Here's a classic science demonstration that is sure to grab your students' attention... and the people down the hallway... and every dog in the neighborhood! When you run your fingers lightly along this 60-cm-long metal rod, an ear-piercing sound is generated. You control how loud the sound gets, from a whisper to an auditorium-filling shriek. Absolutely incredible! This is a great experiment to demonstrate the difference between longitudinal and transverse waves. Each singing rod comes with instructions and a bag of crushed rosin to lightly coat your fingertips. Set of three consists of rods of lengths 60, 80, and 100 cm.
Download the pdf of this lesson!
Download the pdf of this lesson!
When a long metal rod is held in the center with one hand and stroked with the other, a high-pitched sound is produced.
- Crushed Rosin
- Singing Rod, 24-inch (61 cm) aluminum rod: SNG-100
Singing Rod – Three Tone Set - 24, 30, 36-inch (61, 76, 91 cm): SNG-300
- Firmly hold the center of the aluminum rod horizontally using the thumb and forefinger of one hand.
- Pinch and release a small amount of crushed rosin with the thumb and forefinger of the other hand.
- Gently stroke the aluminum rod from the center to the end of the rod using your rosin coated thumb and forefinger. Repeat and slightly increase the pressure of your stroking hand until you hear a high-pitched tone. Too little pressure will not set up vibrations in the rod; too much pressure will dampen the sound. It takes practice!
- Firmly hold the aluminum rod vertically at a point that is ¼ the distance from the upper end.
- Repeat Steps 2 and 3 in Procedure A until you hear a different pitched tone.
Every material has a set of natural vibrations. When you hold the aluminum rod in the center and
stroke it with rosin coated fingers, your fingers slip and stick as they slide along the rod. This causes the rod to start moving with one of its natural frequencies of vibration – a half-wave tone. As you continue to stroke the rod, the vibrations increase and the loudness increases. The node is a place on the object that is not moving. An anti-node is a place on the object with maximum vibration. Touching a node will not dampen the sound; touching an anti-node will.
You can calculate the frequency of the note you are hearing by dividing the velocity of sound in the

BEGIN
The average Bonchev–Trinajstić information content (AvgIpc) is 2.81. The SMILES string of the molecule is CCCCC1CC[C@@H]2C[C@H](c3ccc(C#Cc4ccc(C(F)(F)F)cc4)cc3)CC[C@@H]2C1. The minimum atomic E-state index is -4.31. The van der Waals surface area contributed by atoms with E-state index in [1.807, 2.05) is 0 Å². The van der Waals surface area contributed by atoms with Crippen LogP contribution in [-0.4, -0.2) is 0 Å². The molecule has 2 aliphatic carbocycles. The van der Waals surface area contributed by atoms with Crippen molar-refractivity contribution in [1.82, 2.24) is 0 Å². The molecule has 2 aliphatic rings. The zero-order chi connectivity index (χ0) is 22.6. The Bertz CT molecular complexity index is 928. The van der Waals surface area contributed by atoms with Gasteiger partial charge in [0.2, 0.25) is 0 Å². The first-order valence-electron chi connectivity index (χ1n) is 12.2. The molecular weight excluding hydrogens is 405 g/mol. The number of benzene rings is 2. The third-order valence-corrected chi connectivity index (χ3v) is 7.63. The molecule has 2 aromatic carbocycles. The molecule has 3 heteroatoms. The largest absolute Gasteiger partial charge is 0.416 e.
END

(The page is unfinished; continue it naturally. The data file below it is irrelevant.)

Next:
rod (ca. 5100 m/s for aluminum) by the wavelength which is twice the length of the rod (remember:
a rod held in the center vibrates at a half-wave frequency). For the 24-inch aluminum rod, the
frequency is about 4200 cycles per sec or Hz.
Frequency = velocity / wavelength = (5100 m/s) / (2 x .61 m) = 4200 Hz
Holding the rod at a point from the end that is a quarter of its length, will produce a higher pitched
sound, a full-wave tone, about 8400 Hz.
While holding the rod at one node, touch the other node and notice that the sound is not dampened.
Things to Try:
- Clamp the singing rod to a table at one of the nodes, allowing the remainder of the rod free
movement. Stroke the rod and notice the difference.
- Hold the rod vertically and drop it a few cm onto a hard surface. Then, while holding the rod
in the center, hit the side near the end with a hammer. Compare the sounds. Which sound is
the same as stroking the rod?
- Try holding the rod at different places while stroking.
- When the rod is 'singing', where is the sound the loudest? At the ends or the side?
- Balance the rod on pencils, placed at the 1/4 and the 3/4 points of the rod. While using fingers
to apply pressure on the rod at the points above the pencils, ask someone to gently hit the end
of the rod with a hard object such as a small hammer. How does the sound change when you
move the position of the pencils?
National Science Education Standards
- K-4 - Employ simple equipment and tools to gather data and extend the senses (Standard A. 1.3).
- K-4 - Sound is produced by vibrating objects. The pitch of the sound can be varied by changing the rate of vibration. (Standard B. 2.4).
- 5-8 - Energy is a property of many substances and is associated with sound (Standard B. 3.1).
- 9-12 - Waves, including sound, have energy and can transfer energy when they interact with matter